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  1. Charlotte R. Housden, Sharon Morein-Zamir & Barbara J. Sahakian (2011). Neuroscience and Society. In Guy Kahane, Julian Savulescu & Ruud Ter Meulen (eds.), Enhancing Human Capacities. 113.
     
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  2.  12
    Andrew D. Lawrence, Barbara J. Sahakian & Trevor W. Robbins (1998). Cognitive Functions and Corticostriatal Circuits: Insights From Huntington's Disease. Trends in Cognitive Sciences 2 (10):379-388.
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  3.  15
    Sharon Morein-Zamir & Barbara J. Sahakian (2010). Neuroethics and Public Engagement Training Needed for Neuroscientists. Trends in Cognitive Sciences 14 (2):49-51.
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  4.  23
    Danielle C. Turner & Barbara J. Sahakian (2006). Ethical Questions in Functional Neuroimaging and Cognitive Enhancement. Poiesis and Praxis 4 (2):81-94.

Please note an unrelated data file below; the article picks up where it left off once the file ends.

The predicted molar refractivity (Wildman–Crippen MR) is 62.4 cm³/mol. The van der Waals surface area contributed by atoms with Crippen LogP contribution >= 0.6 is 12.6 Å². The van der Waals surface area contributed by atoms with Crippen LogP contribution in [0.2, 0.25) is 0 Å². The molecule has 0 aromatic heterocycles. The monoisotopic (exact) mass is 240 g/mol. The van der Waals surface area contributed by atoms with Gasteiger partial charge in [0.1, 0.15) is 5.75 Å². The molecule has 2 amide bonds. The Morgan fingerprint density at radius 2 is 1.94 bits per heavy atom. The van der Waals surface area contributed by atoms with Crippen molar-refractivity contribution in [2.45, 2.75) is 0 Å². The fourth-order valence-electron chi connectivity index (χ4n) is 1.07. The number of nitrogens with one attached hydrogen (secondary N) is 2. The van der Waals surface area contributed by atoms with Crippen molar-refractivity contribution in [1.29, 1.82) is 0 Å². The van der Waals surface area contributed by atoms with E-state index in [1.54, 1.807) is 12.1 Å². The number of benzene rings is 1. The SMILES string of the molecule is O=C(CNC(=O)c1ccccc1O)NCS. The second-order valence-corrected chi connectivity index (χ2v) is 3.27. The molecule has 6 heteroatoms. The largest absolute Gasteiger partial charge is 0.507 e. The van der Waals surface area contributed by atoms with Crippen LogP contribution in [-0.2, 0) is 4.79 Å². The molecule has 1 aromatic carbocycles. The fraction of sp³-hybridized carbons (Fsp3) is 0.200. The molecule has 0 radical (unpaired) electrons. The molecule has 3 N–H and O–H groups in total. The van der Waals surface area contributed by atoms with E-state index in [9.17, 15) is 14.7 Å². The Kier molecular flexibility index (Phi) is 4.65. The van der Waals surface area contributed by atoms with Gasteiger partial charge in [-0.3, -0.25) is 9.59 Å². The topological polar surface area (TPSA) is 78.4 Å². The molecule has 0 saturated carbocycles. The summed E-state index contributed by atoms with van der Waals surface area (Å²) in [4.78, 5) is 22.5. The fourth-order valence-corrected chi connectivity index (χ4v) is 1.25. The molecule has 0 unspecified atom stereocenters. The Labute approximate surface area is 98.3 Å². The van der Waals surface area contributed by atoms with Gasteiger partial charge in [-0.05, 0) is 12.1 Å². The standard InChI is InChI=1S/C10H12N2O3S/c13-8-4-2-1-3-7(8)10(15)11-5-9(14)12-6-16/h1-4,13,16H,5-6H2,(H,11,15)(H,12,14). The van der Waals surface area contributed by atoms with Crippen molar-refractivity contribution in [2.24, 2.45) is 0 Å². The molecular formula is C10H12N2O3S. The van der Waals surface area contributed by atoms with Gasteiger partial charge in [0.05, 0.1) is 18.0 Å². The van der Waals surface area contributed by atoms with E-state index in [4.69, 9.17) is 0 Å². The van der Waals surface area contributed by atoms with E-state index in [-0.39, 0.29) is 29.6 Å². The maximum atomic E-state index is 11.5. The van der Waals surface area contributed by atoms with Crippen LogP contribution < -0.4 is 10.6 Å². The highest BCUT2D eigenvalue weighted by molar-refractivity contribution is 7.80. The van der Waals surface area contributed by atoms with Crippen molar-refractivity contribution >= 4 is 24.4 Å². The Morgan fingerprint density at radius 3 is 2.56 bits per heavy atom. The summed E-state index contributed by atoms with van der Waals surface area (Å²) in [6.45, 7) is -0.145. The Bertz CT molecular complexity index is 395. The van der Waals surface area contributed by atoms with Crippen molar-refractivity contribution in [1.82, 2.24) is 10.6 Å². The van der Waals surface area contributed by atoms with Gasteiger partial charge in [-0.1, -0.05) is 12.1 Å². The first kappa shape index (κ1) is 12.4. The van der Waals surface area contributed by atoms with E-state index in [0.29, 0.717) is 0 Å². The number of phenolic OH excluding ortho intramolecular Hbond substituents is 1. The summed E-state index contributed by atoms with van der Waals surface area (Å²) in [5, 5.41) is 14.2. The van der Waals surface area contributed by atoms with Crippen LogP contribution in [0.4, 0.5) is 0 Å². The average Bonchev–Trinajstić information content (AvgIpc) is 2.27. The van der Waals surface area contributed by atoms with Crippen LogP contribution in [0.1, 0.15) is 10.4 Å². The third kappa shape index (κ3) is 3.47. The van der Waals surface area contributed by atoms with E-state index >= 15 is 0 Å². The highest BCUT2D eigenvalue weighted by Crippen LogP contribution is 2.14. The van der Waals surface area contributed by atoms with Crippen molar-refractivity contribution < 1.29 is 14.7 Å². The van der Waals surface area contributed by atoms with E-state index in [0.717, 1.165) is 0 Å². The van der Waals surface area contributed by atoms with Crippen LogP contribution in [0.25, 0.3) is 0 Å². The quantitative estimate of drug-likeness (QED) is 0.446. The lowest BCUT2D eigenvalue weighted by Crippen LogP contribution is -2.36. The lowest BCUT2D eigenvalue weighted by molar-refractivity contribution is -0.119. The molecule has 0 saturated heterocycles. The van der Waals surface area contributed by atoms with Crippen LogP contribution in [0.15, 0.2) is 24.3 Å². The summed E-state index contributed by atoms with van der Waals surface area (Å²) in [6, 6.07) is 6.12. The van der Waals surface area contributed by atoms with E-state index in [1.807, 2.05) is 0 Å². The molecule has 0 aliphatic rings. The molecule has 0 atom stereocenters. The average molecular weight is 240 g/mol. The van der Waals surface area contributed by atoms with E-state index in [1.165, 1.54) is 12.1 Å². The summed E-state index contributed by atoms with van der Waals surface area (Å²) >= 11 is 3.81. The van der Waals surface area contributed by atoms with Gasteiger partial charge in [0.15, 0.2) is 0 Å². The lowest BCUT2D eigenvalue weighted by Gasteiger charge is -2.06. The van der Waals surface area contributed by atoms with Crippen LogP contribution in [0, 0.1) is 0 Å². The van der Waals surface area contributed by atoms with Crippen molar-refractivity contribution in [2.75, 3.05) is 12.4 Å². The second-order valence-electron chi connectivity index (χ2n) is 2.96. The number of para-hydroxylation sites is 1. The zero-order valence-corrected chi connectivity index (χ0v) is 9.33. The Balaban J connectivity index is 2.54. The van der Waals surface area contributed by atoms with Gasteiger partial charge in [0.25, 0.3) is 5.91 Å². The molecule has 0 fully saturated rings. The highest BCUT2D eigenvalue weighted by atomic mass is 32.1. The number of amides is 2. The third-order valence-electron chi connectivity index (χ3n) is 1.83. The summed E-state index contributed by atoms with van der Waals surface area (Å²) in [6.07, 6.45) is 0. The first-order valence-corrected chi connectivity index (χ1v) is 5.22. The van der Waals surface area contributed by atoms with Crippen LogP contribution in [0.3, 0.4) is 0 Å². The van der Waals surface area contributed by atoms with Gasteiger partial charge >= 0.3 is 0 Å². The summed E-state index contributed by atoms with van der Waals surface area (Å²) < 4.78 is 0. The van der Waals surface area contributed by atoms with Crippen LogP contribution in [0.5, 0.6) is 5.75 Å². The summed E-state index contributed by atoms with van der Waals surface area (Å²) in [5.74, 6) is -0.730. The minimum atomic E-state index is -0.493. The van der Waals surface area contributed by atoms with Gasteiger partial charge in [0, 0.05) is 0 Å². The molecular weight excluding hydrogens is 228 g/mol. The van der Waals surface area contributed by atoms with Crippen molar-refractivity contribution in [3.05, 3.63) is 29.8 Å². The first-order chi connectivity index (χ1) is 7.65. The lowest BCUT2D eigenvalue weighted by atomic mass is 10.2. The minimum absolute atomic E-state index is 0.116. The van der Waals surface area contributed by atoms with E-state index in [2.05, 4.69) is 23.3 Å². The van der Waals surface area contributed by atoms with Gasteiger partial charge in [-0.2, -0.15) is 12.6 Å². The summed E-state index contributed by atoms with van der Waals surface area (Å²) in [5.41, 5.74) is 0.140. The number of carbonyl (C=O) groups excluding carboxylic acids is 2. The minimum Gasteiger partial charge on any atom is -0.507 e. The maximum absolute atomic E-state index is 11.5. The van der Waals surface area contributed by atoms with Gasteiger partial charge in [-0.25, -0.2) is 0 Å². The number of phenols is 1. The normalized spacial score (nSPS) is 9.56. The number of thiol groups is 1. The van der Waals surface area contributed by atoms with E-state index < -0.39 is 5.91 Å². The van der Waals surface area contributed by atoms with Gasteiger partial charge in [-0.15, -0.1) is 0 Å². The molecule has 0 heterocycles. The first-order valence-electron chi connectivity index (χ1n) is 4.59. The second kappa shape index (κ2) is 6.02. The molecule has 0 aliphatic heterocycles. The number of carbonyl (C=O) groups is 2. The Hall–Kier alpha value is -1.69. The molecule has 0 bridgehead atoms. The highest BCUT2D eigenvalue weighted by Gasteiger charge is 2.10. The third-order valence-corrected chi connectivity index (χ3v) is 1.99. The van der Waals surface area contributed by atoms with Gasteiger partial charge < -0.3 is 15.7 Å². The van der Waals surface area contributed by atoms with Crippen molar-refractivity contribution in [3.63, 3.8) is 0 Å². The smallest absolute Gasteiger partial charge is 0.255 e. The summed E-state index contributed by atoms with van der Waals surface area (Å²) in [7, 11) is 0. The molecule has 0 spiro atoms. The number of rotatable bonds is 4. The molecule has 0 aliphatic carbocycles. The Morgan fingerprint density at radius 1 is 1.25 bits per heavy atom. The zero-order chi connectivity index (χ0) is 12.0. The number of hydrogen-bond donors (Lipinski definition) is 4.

The new field of neuroethics has recently emerged following unprecedented developments in the neurosciences. Neuroimaging and cognitive enhancement in particular are demanding ethical debate. For example, neuroscientists are able to measure, with increasing accuracy, intimate personal biases and thoughts as they occur in the brain. Smart drugs are now available that can effectively and safely enhance mental functioning in both healthy and clinical populations. This article describes the scientific principles behind these technologies, and urges the development of ethical principles based (...)
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    Jennifer T. Coull & Barbara J. Sahakian (2000). Psychopharmacology of Memory. In G. Berrios & J. Hodges (eds.), Memory Disorders in Psychiatric Practice. Cambridge University Press 75.
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  6. Judy Illes & Barbara J. Sahakian (eds.) (2013). Oxford Handbook of Neuroethics. OUP Oxford.
    A landmark in the scientific literature, the Oxford Handbook of Neuroethics presents a pioneering review of a topic central to the biosciences. It breaks new ground in bringing together leading neuroscientists, philosophers, and lawyers to tackle some of the most significant ethical issues that face us now and will continue to do so.
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